The problem is that nearly all of that cooperation centers on the severely flawed approach to confront transnational drug-trafficking. The Mexico City US Embassy has expanded into a massive web of Washington-led programs and infrastructure. The controversial Merida Initiative, up for another round of funding in Congress, has allocated more than $1.5 billion to help fight Mexico's drug war with devastatingly negative effects. In addition to the rise in violence, the binational relationship, which should be multi-faceted and focused on peaceful co-existence, has been hijacked by proponents of a war model...'

    The Presidential Summit-
    Putting US / Mexico Relations Back on Track ... in the Wrong Direction

  14. I'd like to address Ardent's above cited article. Important but does it offer real solutions?

    Wikileaks Cable 10MEXICO83, for example, "states that "the GOM's inability to halt the escalating numbers of narco-related homicides in places like Ciudad Juarez and elsewhere… has become one of Calderon's principal political liabilities as the general public has grown more concerned about citizen security." The cable cites "official corruption," inter-agency rivalries, "dismal" prosecution rates and a "slow and risk averse" Mexican army."

    I'd like to know what part of this statement is not true? Also,

    Regarding the social costs of the "war" i.e. militarization, the article goes on to say:

    "A new movement called No More Blood has taken hold throughout the country and regions like Ciudad Juarez, where militarization has been heaviest and not coincidentally violence has taken the highest toll, have seen the rise of grassroots movements to defend human rights, call for an end to militarization and put forward alternative strategies. Among their demands is to rechannel scarce resources away from the attack on cartels to address social needs, restore the armed forces to their constitutional mandate of national defense, and end impunity for crime by fixing the judicial and public security systems and attacking government corruption."

    I thought these strategies have also been tried with limited success...

    "A wide range of alternative policies exist to supplant the endless drug war. Human rights concerns, along with longterm effectiveness, should dominate in considering which of these to adopt."

    Then let's spell them out. I'm sure everyone's anxious to know.

  15. the worst emotional anguish a human being can feel, is not having any answers. i personally, would want to know the truth to what happened to a loved one even if it was bad news than to know nothing at all.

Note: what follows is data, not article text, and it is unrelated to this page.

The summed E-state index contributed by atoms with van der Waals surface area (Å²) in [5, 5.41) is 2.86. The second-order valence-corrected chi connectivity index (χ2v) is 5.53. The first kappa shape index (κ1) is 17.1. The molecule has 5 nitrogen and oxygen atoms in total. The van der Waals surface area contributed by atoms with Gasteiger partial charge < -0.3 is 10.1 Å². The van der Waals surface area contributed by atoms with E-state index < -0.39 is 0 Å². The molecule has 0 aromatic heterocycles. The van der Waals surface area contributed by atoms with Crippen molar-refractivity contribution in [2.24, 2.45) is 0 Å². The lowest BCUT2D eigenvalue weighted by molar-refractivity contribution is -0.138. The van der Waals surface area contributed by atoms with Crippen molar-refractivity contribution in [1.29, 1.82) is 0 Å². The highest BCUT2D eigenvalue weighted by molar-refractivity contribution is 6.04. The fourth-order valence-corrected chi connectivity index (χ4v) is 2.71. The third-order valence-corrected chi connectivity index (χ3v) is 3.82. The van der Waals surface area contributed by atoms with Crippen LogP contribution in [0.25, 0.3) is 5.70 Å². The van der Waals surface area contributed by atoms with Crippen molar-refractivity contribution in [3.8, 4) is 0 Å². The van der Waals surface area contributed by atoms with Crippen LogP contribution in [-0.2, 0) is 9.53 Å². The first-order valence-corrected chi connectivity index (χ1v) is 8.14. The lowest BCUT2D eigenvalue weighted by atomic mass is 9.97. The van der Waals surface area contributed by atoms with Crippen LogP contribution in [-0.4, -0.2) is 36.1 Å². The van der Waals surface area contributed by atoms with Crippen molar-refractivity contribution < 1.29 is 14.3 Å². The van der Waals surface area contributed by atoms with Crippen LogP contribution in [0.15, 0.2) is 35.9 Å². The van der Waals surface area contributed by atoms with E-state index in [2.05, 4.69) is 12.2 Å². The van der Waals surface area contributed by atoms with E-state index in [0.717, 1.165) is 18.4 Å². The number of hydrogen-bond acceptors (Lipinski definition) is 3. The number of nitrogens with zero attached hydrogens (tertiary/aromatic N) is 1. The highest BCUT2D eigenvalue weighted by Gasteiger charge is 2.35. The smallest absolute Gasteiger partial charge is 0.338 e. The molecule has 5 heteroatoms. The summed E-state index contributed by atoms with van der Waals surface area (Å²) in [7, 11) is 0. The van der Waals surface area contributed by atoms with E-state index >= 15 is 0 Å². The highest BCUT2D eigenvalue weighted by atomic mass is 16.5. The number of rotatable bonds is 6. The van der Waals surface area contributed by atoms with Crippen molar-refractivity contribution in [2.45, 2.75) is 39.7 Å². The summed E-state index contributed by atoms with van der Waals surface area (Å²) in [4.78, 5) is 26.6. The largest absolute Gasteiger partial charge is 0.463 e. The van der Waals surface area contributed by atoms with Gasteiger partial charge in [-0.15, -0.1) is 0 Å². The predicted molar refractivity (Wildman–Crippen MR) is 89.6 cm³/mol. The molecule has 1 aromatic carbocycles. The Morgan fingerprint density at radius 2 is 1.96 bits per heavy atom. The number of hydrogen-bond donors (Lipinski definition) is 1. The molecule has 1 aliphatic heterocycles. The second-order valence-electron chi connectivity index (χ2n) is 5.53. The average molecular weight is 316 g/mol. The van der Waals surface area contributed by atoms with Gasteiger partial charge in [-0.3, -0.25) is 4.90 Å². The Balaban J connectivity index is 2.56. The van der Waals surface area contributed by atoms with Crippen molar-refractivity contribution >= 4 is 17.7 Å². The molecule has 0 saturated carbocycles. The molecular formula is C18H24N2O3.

and who wants to be included on a list of unknowns? when most of these people probably had violent endings.

    but this has become a part of modern day mexican culture. back in the 90's, these occurances happened daily to young women in juarez and till this day, these stories remain unsolved. the truths to what actually happened to these women are blowin' in the wind.

    just a bunch of john and jane does. a bunch of nobody's. whoever says that this is common in the U.S. is very naive.

  16. No one is saying it's common, or at least I am not, just that it happens. Obviously, not on this scale, or frequency, but it happens all the time. People, whole families disaeppear in the US often, just look at the missing persons websites. Now, they most likely haven't been kidnapped by cartel members and buried in a clandestine grave site, but still, they have vanished.

  17. Layla2 addresses the lack of detailed spelling out, in the article, of the alternatives to Prohibitionism. The article was short though, and it makes sense for the author to have concentrated mainly on the defects of militarization in the fight to limit and fight the problem of drug abuse.

    In the US alcohol abuse is still a major problem, but it does not mean that our US society was wrong to ditch the dangerous Alcohol Prohibitionism that once led to an astronomical increase in criminality when that program was still in place.

    There simply is no magic bullet that will totally eliminate drug use throughout the world. That still does not mean that we should just turn to fighting against drug abuse with some sort of 'war' that concentrates on making drug use a crime and then fighting the judicially made up crime by jailing people or killing them.

    That, we should all recognize by now is a counterproductive approach to stopping drug abuse. It is a tried and true non-solution that makes the problem worse, and does not make for any better situation for us at all. It does make al the policing and military supply people much richer though.